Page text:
“Put the junk down and turn around real careful like.” A voice hissed from behind me; a young voice…
I did as I was told. I slowly set down the scavenged core-plug I was holding and then carefully turned, hands up, to get a look at my demanding offender. Standing just outside my truck, next to the open driver-side door, was a boyish young girl, hair short and tossed, clad in a shambled mess of scorched cloth and mesh. I recognized the gun she was pointing: an old, once trusty, slug-thrower I kept tucked away in case of emergency. She was holding it awkwardly.
“Tell me who you are and where I am.” Her voice and the demand mirrored her shaking stance.
I told her, “Arthur Aiden Dalaran, folks call me Aarden though. As far as the where: you’re standin’ in my garage in my house after I saved ya from wandering the dunes ’til ya became desert jerky, so how’s about we do introductions civil like and you put down that gun — ”
I took one step in her direction. She pulled the trigger and the following soft click and “pop” filled me with life-flashing dread and god-thanking relief all in one breath of an instant. She seemed as shocked as I but I didn’t give her another moment to think; I drew my pistol from the holster on my side and fired a searing shot just right of her head that punched a cratering dent into the brittle wall behind her. The echoing crack shook her and she flinched giving me the time to clear the two steps between us and wrest the malfunctioning firearm from her hands. She stumbled back, edging away, and her eyes flicked from one wall to the next but her gaze returned to center on me.
“You gave me a real good reason to shoot you, but I’m gunna let that one go if you agree to calm the hell down.”
No sooner did the words come out of my mouth did the interior garage door fly open, “Mister Dalaran!” a tall, clean shaven boy stepped through gripping a beaten metallic rod in his hands. “What’s going on?” His expression turned up, deep concern etched into his brow, as he looked from me to the girl, her back now almost against the wall with crumbling debris falling.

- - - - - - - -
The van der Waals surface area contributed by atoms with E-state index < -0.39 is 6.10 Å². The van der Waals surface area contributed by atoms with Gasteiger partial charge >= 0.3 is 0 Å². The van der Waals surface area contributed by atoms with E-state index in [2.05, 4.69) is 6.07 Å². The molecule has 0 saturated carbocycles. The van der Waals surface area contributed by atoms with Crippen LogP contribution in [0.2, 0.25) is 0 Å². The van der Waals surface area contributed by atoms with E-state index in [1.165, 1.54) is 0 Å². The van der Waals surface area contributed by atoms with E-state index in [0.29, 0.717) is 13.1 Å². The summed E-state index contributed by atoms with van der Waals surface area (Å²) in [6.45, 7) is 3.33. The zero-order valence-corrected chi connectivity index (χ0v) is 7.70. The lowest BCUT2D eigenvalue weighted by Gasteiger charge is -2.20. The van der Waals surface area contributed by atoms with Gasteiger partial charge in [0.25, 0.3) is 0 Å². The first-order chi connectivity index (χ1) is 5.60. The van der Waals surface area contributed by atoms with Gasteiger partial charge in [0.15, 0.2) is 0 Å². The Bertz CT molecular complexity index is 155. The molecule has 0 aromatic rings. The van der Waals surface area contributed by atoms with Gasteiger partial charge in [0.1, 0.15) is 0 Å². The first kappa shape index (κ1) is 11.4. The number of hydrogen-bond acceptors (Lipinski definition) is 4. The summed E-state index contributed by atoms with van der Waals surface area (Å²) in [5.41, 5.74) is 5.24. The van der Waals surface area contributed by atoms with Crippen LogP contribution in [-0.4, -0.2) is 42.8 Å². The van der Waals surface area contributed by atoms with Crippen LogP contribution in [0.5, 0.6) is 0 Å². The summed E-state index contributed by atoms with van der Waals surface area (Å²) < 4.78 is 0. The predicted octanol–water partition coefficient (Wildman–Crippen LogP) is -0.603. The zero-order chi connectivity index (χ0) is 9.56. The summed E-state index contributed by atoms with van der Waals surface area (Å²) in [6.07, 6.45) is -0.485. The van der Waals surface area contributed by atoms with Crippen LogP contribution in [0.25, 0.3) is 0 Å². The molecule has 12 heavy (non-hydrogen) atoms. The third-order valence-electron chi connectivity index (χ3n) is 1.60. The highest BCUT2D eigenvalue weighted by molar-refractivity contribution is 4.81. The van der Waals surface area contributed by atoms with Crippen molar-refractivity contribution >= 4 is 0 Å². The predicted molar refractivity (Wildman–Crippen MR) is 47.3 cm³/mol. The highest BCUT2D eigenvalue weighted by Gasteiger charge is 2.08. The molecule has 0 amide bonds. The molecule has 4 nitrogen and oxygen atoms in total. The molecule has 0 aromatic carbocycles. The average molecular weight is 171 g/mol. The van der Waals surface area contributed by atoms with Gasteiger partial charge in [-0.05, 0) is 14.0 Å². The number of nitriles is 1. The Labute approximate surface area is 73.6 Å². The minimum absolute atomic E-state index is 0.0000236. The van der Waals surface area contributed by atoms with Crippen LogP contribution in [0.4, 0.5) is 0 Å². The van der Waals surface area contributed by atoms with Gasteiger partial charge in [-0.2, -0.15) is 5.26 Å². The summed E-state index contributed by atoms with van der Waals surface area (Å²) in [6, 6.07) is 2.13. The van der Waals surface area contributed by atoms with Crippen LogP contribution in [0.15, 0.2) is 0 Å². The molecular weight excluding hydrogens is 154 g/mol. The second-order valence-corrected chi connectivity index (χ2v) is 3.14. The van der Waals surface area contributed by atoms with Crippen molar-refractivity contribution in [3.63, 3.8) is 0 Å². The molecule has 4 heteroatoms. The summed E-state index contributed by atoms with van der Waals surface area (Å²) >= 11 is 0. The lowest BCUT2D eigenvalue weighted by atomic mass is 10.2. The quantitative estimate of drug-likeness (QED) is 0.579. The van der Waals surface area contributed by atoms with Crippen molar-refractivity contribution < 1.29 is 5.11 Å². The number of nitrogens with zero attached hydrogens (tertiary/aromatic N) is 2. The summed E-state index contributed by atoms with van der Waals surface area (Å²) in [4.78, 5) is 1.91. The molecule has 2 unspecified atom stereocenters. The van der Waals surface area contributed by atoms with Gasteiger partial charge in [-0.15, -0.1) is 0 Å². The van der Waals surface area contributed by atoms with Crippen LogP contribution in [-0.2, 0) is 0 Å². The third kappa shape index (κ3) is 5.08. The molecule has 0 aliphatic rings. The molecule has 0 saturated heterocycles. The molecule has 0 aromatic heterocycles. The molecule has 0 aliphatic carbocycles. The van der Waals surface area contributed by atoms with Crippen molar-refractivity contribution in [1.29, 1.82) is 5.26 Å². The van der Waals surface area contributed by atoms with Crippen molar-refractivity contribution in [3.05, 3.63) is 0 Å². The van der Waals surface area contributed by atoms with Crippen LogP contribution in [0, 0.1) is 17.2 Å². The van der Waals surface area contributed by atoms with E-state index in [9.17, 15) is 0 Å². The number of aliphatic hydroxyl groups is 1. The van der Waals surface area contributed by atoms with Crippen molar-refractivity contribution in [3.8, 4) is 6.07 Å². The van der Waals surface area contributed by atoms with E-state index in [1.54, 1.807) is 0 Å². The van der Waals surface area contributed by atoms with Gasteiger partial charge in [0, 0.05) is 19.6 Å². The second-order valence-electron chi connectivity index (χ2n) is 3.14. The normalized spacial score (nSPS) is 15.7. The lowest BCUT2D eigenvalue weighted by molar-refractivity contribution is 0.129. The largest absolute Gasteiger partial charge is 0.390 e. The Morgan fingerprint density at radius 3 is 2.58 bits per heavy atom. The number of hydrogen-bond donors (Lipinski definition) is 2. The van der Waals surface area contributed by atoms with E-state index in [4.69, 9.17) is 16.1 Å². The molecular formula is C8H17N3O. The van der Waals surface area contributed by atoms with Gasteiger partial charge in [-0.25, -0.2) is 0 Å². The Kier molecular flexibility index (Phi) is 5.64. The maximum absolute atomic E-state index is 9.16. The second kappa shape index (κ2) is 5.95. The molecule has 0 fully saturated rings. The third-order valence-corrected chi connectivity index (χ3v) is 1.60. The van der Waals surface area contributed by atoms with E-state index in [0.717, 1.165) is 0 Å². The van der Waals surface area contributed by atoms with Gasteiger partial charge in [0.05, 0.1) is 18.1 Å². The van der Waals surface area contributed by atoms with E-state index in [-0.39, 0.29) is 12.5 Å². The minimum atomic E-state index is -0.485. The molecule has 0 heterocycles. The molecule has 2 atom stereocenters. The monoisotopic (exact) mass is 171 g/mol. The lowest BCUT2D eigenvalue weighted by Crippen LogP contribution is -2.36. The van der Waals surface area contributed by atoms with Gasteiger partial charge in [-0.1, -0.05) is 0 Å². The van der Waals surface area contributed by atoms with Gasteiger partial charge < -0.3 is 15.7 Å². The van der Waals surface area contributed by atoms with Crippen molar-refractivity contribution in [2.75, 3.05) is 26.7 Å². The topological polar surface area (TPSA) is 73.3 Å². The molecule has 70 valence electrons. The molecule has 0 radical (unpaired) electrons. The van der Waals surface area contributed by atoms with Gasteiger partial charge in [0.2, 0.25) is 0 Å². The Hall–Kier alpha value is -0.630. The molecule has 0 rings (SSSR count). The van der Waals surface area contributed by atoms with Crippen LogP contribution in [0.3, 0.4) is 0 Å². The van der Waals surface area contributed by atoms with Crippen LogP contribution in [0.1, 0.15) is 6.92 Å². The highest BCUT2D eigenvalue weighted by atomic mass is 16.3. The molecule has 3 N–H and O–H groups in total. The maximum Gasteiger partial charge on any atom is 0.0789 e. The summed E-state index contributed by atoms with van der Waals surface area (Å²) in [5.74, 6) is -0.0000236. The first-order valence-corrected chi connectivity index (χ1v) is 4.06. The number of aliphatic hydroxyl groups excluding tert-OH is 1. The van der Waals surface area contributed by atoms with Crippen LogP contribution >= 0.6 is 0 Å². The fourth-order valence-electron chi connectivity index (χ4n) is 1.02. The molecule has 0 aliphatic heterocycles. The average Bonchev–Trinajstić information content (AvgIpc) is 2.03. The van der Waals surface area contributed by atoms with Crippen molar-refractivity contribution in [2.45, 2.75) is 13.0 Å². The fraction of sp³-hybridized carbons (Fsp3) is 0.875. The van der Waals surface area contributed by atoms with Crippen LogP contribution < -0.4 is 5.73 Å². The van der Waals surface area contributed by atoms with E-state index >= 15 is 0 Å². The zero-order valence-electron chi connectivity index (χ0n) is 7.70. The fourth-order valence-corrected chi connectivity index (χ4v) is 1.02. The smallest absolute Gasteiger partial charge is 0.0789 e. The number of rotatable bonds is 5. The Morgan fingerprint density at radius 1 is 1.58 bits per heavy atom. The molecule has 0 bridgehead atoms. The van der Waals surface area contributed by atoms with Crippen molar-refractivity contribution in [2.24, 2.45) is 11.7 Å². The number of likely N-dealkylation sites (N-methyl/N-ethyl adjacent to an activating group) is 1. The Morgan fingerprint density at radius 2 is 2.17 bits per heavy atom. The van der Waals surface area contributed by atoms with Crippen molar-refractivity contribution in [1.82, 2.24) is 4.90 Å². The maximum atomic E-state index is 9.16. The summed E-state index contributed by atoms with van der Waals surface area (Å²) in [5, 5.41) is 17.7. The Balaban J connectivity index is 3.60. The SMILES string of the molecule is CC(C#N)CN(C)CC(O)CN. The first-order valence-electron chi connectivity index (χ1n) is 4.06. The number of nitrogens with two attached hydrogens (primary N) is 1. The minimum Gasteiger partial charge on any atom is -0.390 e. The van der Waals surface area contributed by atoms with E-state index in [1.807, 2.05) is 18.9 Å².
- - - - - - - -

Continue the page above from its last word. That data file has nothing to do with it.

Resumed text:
I kept my pistol trained on her but turned an eye to the boy, “Eizak? What the hell are you doin’ in my house?”
“Ma’am, are you alright?” He ignored me and began to cross the room toward the girl, lowering the pipe and approaching her as one would a scared critter.
“She ain’t very friendly. I wouldn’t walk up to her like –”
As soon as he stepped within her reach she grabbed and twisted his arm, stepping behind him and using him as a shield to block any clear shot I may have had on her. She stole the rod from his hands and forced him along edging closer and closer toward the now open door into my house. Eizak grunted and whimpered, pleading for me not to shoot and with her that we were not going to harm her. Either too dense to listen, or blatantly uncaring, she dragged Eizak within sprinting range of the door and then bashed him in the back of the head before scampering like a flash into the depths of my home. Eizak crumbled to the floor, cursing and gripping the back of his head.
“Maqola sirukaashaa! See, that’s whatcha get, with ya peanut head, for pokin’round in business that ain’t none of yours!”
Daily Prompt: Scamper